Emotional, non-rational, even explosive remarks in public discourse have escalated in recent years. Politicians endure insults during legislative discussions; scientists receive emails and tweets containing verbal abuse and threats.
What’s going on? This escalation in angry rhetoric is sometimes attributed to social media. But are there other influences altering communication styles?
As researchers in the field of nutrition and mental health, and authors of The Better Brain, we recognize that many in our society experience brain hunger, impairing their cognitive function and emotion regulation.
Obviously, we are not deficient in macronutrients: North Americans tend to get sufficient protein, fats (though usually not the best fats), and carbohydrates (usually not the good complex carbs). But we are being cheated of micronutrients (minerals and vitamins), particularly in those whose food choices are dominated by ultra-processed products.
Ultra-processed products include things like soft drinks, packaged snacks, sweetened breakfast cereal, and chicken nuggets. They generally contain only trivial amounts of a few micronutrients unless they are fortified, but even then, only a few at higher amounts.
Three published analyses from the 2004 Canadian Community Health Survey and the 2018 U.S. National Health and Nutrition Examination Survey revealed these sobering statistics: in Canada, in 2004, 48 percent of the caloric intake across all ages came from ultra-processed products; in the United States 67 percent of what children aged two to 19 years consumed and 57 percent of what adults consumed in 2018 were ultra-processed products.
Most of us are aware that dietary intake is a huge issue in physical health because diet quality is associated with chronic health conditions such as obesity, diabetes, and cardiovascular disease. The public is less aware of the impact of nutrition on brain health.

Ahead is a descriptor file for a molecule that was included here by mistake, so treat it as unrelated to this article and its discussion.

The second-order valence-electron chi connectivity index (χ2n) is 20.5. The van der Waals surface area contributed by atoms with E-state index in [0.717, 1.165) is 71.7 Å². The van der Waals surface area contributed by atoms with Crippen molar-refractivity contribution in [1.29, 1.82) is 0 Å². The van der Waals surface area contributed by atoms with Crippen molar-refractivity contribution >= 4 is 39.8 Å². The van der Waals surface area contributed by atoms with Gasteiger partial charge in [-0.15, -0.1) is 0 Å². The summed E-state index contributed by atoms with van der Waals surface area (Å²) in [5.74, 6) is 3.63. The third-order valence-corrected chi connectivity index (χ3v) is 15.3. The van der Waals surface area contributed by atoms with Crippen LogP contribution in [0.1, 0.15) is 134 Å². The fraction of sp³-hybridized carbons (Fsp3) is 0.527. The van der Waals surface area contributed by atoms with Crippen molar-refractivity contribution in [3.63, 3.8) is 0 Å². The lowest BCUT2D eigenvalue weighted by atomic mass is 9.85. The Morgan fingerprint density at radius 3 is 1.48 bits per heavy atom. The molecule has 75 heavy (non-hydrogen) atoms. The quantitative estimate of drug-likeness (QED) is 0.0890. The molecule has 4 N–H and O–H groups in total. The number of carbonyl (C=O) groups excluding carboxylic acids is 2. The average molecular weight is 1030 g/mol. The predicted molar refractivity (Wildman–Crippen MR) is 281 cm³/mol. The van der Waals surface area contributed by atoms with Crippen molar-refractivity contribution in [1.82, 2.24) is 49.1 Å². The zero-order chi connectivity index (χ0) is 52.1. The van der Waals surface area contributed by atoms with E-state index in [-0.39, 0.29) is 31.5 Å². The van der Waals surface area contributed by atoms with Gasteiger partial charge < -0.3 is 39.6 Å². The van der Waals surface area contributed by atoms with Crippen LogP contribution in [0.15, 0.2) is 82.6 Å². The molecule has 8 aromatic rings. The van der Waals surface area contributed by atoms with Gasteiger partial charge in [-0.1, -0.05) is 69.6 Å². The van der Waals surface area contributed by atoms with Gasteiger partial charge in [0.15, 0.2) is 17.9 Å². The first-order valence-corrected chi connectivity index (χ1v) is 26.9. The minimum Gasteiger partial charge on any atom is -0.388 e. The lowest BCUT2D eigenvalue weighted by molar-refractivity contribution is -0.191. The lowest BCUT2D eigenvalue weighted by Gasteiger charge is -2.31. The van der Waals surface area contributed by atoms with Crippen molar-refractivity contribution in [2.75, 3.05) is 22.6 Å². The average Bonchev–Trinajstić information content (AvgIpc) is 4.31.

Micronutrients and mental health symptoms
Given that our society’s food choices have moved so strongly toward ultra-processed products, we need to learn about the substantial scientific evidence proving that micronutrient intake influences mental health symptoms, especially irritability, explosive rage, and unstable mood.
The scientific evidence base for this statement is now vast, though it is so rarely mentioned in the media that few in the public are familiar with it.
A dozen studies from countries like Canada, Spain, Japan and Australia have shown that people who eat a healthy, whole foods diet have fewer symptoms of depression and anxiety than people who eat a poor diet (mostly ultra-processed products).
Correlational studies cannot prove that nutritional choices are the cause of mental health problems: for that we turn to some compelling prospective longitudinal studies in which people with no apparent mental health problems enter the study, are evaluated for their health and dietary patterns, and are then followed over time. Some of the results have been astonishing.
In a study of about 89,000 people in Japan with 10-15 years of follow-up, the suicide rate in those consuming a whole foods diet was half that of those eating less healthy diets, highlighting an important new direction not yet covered in current suicide prevention programs.
Here in Canada, similarly powerful findings show how children’s dietary patterns, as well as following other health guidelines on exercise and screen time, predicted which children aged 10 to 11 years …….